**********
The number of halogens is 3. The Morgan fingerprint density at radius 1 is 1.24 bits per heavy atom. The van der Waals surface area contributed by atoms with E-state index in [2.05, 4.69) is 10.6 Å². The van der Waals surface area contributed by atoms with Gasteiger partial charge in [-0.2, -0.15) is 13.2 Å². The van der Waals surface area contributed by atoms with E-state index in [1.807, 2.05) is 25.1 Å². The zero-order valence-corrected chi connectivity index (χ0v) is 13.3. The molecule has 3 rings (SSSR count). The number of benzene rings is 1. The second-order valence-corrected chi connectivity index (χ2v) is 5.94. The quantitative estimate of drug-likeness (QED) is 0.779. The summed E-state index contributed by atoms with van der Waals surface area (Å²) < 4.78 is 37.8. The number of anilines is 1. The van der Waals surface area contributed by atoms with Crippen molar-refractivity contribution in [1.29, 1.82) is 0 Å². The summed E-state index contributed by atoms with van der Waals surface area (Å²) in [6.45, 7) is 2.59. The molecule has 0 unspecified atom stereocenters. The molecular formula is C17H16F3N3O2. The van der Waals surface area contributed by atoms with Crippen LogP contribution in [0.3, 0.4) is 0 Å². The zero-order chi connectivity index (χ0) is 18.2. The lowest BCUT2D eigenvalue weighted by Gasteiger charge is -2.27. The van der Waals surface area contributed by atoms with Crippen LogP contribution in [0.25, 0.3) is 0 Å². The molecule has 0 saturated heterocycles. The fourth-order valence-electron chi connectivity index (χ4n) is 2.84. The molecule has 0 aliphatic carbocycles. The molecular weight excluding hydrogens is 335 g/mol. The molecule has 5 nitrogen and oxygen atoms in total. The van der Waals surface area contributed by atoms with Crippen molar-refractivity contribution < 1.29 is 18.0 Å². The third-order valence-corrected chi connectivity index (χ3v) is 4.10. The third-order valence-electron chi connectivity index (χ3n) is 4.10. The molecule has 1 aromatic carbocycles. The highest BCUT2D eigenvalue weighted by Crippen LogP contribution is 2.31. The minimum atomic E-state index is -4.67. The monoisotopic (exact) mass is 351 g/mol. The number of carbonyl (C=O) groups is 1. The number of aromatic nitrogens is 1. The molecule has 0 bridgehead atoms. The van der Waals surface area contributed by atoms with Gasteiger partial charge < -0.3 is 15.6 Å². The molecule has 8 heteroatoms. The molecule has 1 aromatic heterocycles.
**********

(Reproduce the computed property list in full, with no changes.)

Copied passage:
The number of halogens is 3. The Morgan fingerprint density at radius 1 is 1.24 bits per heavy atom. The van der Waals surface area contributed by atoms with E-state index in [2.05, 4.69) is 10.6 Å². The van der Waals surface area contributed by atoms with Gasteiger partial charge in [-0.2, -0.15) is 13.2 Å². The van der Waals surface area contributed by atoms with E-state index in [1.807, 2.05) is 25.1 Å². The zero-order valence-corrected chi connectivity index (χ0v) is 13.3. The molecule has 3 rings (SSSR count). The number of benzene rings is 1. The second-order valence-corrected chi connectivity index (χ2v) is 5.94. The quantitative estimate of drug-likeness (QED) is 0.779. The summed E-state index contributed by atoms with van der Waals surface area (Å²) < 4.78 is 37.8. The number of anilines is 1. The van der Waals surface area contributed by atoms with Crippen molar-refractivity contribution in [1.29, 1.82) is 0 Å². The summed E-state index contributed by atoms with van der Waals surface area (Å²) in [6.45, 7) is 2.59. The molecule has 0 unspecified atom stereocenters. The molecular formula is C17H16F3N3O2. The van der Waals surface area contributed by atoms with Crippen LogP contribution in [0.3, 0.4) is 0 Å². The zero-order chi connectivity index (χ0) is 18.2. The lowest BCUT2D eigenvalue weighted by Gasteiger charge is -2.27. The van der Waals surface area contributed by atoms with Crippen LogP contribution in [0.25, 0.3) is 0 Å². The molecule has 0 saturated heterocycles. The fourth-order valence-electron chi connectivity index (χ4n) is 2.84. The molecule has 0 aliphatic carbocycles. The molecular weight excluding hydrogens is 335 g/mol. The molecule has 5 nitrogen and oxygen atoms in total. The van der Waals surface area contributed by atoms with Crippen molar-refractivity contribution < 1.29 is 18.0 Å². The third-order valence-corrected chi connectivity index (χ3v) is 4.10. The third-order valence-electron chi connectivity index (χ3n) is 4.10. The molecule has 1 aromatic carbocycles. The highest BCUT2D eigenvalue weighted by Crippen LogP contribution is 2.31. The minimum atomic E-state index is -4.67. The monoisotopic (exact) mass is 351 g/mol. The number of carbonyl (C=O) groups is 1. The number of aromatic nitrogens is 1. The molecule has 0 bridgehead atoms. The van der Waals surface area contributed by atoms with Gasteiger partial charge < -0.3 is 15.6 Å². The molecule has 8 heteroatoms. The molecule has 1 aromatic heterocycles.